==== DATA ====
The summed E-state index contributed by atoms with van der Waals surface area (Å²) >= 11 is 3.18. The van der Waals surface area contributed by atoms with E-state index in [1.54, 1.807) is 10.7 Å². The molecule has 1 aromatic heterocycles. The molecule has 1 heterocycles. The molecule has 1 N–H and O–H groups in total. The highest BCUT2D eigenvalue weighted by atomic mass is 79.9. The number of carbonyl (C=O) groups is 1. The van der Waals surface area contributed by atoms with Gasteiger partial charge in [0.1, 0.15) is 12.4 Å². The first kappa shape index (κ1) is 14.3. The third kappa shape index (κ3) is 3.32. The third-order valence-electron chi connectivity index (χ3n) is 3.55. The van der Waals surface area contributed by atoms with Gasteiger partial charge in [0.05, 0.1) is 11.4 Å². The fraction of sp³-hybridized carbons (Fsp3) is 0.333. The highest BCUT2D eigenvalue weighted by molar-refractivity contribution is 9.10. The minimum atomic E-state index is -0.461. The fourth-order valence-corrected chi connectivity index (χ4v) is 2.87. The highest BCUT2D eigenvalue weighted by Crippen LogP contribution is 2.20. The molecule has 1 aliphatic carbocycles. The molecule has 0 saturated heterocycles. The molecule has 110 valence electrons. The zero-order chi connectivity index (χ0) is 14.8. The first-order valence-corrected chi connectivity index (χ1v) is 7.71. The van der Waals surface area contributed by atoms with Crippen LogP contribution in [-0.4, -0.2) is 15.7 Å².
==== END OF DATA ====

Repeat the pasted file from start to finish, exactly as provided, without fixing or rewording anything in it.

The summed E-state index contributed by atoms with van der Waals surface area (Å²) >= 11 is 3.18. The van der Waals surface area contributed by atoms with E-state index in [1.54, 1.807) is 10.7 Å². The molecule has 1 aromatic heterocycles. The molecule has 1 heterocycles. The molecule has 1 N–H and O–H groups in total. The highest BCUT2D eigenvalue weighted by atomic mass is 79.9. The number of carbonyl (C=O) groups is 1. The van der Waals surface area contributed by atoms with Gasteiger partial charge in [0.1, 0.15) is 12.4 Å². The first kappa shape index (κ1) is 14.3. The third kappa shape index (κ3) is 3.32. The third-order valence-electron chi connectivity index (χ3n) is 3.55. The van der Waals surface area contributed by atoms with Gasteiger partial charge in [0.05, 0.1) is 11.4 Å². The fraction of sp³-hybridized carbons (Fsp3) is 0.333. The highest BCUT2D eigenvalue weighted by molar-refractivity contribution is 9.10. The minimum atomic E-state index is -0.461. The fourth-order valence-corrected chi connectivity index (χ4v) is 2.87. The highest BCUT2D eigenvalue weighted by Crippen LogP contribution is 2.20. The molecule has 1 aliphatic carbocycles. The molecule has 0 saturated heterocycles. The molecule has 110 valence electrons. The zero-order chi connectivity index (χ0) is 14.8. The first-order valence-corrected chi connectivity index (χ1v) is 7.71. The van der Waals surface area contributed by atoms with Crippen LogP contribution in [-0.4, -0.2) is 15.7 Å².